Can IPhone App Interpret A Baby's Cry?

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You don't need an iPhone app to tell you that Melissa Gray's son, Thomas, isn't crying. Melissa Gray/NPR hide caption

itoggle caption Melissa Gray/NPR
Thomas Gray

You don't need an iPhone app to tell you that Melissa Gray's son, Thomas, isn't crying.

Melissa Gray/NPR

To many of us, the sound of a baby crying can be loud and mystifying. But for that baby's parents, the cry also means "I'm hungry," or "I'm sleepy," or "Please, get out of bed and change my diaper." Now, the makers of a new iPhone application called Cry Translator, which sells for $9.99, say that it too can interpret subtle differences in a baby's cries.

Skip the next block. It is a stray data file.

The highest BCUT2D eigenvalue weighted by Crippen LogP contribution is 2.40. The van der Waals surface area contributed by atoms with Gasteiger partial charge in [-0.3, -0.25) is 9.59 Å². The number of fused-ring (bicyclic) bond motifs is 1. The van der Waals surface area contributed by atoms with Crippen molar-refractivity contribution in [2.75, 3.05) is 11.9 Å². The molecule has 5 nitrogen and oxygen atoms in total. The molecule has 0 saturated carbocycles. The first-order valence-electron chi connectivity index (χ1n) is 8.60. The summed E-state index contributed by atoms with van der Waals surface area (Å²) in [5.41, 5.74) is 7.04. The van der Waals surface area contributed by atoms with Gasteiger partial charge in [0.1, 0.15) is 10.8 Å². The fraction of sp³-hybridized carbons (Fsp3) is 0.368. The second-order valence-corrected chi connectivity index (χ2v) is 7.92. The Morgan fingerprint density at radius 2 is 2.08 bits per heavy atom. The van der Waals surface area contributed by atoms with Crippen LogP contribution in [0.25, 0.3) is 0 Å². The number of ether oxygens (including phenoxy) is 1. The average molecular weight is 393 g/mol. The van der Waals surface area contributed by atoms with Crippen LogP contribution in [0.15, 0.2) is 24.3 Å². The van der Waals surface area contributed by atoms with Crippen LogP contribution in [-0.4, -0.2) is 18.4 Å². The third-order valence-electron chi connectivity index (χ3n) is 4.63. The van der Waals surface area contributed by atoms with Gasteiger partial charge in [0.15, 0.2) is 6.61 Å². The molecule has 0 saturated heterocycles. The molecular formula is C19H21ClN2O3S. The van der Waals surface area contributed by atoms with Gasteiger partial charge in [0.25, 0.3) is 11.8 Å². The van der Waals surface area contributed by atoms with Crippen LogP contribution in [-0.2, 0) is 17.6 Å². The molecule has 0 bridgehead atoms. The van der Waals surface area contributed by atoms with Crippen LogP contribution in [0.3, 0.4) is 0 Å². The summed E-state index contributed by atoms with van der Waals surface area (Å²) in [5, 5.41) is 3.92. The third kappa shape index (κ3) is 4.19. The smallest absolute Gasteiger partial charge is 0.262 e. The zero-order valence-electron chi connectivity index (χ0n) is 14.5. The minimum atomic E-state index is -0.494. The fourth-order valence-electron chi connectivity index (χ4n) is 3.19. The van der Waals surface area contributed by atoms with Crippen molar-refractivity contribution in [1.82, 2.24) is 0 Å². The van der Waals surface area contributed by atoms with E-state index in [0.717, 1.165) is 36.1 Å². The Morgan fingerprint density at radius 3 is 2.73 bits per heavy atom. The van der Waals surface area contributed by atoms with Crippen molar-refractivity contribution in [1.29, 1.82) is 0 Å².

New mom Melissa Gray, a producer at All Things Considered, tested the app on her son, Thomas. She placed a microphone with him and watched from down the hall.

When he cried, the app said Thomas was hungry. But Gray tells NPR's Melissa Block that her baby was saying, "Where are you? I'm lonely. Get in here now."

The app also offers several suggestions to sate the baby's hunger: Offer the infant a bottle, or try breast-feeding. It also said that a parent can offer age-appropriate baby food if recommended by a pediatrician or a family doctor.

"I wouldn't have known," Gray quips.

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